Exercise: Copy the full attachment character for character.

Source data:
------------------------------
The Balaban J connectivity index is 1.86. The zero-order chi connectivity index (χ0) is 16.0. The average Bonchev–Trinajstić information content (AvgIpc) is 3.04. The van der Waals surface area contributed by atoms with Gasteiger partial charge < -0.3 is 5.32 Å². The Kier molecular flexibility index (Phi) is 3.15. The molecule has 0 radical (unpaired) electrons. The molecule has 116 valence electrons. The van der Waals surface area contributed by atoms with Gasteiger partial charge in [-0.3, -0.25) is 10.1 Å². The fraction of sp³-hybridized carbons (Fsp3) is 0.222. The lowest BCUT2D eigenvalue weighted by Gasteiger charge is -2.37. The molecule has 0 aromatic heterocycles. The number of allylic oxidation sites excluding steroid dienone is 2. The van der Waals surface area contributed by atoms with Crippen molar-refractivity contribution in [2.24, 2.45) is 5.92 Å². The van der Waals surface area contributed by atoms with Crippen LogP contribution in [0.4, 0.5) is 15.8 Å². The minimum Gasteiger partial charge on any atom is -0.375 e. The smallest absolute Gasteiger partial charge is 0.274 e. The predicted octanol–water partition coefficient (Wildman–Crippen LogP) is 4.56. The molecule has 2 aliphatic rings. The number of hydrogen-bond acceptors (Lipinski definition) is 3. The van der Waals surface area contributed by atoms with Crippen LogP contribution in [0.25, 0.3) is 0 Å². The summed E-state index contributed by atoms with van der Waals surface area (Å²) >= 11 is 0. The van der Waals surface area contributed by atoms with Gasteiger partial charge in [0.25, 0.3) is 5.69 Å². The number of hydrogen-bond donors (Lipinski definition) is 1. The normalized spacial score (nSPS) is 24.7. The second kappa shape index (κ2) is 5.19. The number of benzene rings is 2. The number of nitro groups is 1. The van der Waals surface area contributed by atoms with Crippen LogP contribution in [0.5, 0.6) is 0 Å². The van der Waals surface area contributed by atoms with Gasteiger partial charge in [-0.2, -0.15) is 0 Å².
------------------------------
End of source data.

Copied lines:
The Balaban J connectivity index is 1.86. The zero-order chi connectivity index (χ0) is 16.0. The average Bonchev–Trinajstić information content (AvgIpc) is 3.04. The van der Waals surface area contributed by atoms with Gasteiger partial charge < -0.3 is 5.32 Å². The Kier molecular flexibility index (Phi) is 3.15. The molecule has 0 radical (unpaired) electrons. The molecule has 116 valence electrons. The van der Waals surface area contributed by atoms with Gasteiger partial charge in [-0.3, -0.25) is 10.1 Å². The fraction of sp³-hybridized carbons (Fsp3) is 0.222. The lowest BCUT2D eigenvalue weighted by Gasteiger charge is -2.37. The molecule has 0 aromatic heterocycles. The number of allylic oxidation sites excluding steroid dienone is 2. The van der Waals surface area contributed by atoms with Crippen molar-refractivity contribution in [2.24, 2.45) is 5.92 Å². The van der Waals surface area contributed by atoms with Crippen LogP contribution in [0.4, 0.5) is 15.8 Å². The minimum Gasteiger partial charge on any atom is -0.375 e. The smallest absolute Gasteiger partial charge is 0.274 e. The predicted octanol–water partition coefficient (Wildman–Crippen LogP) is 4.56. The molecule has 2 aliphatic rings. The number of hydrogen-bond acceptors (Lipinski definition) is 3. The van der Waals surface area contributed by atoms with Crippen LogP contribution in [0.25, 0.3) is 0 Å². The summed E-state index contributed by atoms with van der Waals surface area (Å²) >= 11 is 0. The van der Waals surface area contributed by atoms with Gasteiger partial charge in [0.25, 0.3) is 5.69 Å². The number of hydrogen-bond donors (Lipinski definition) is 1. The normalized spacial score (nSPS) is 24.7. The second kappa shape index (κ2) is 5.19. The number of benzene rings is 2. The number of nitro groups is 1. The van der Waals surface area contributed by atoms with Crippen LogP contribution in [0.5, 0.6) is 0 Å². The van der Waals surface area contributed by atoms with Gasteiger partial charge in [-0.2, -0.15) is 0 Å².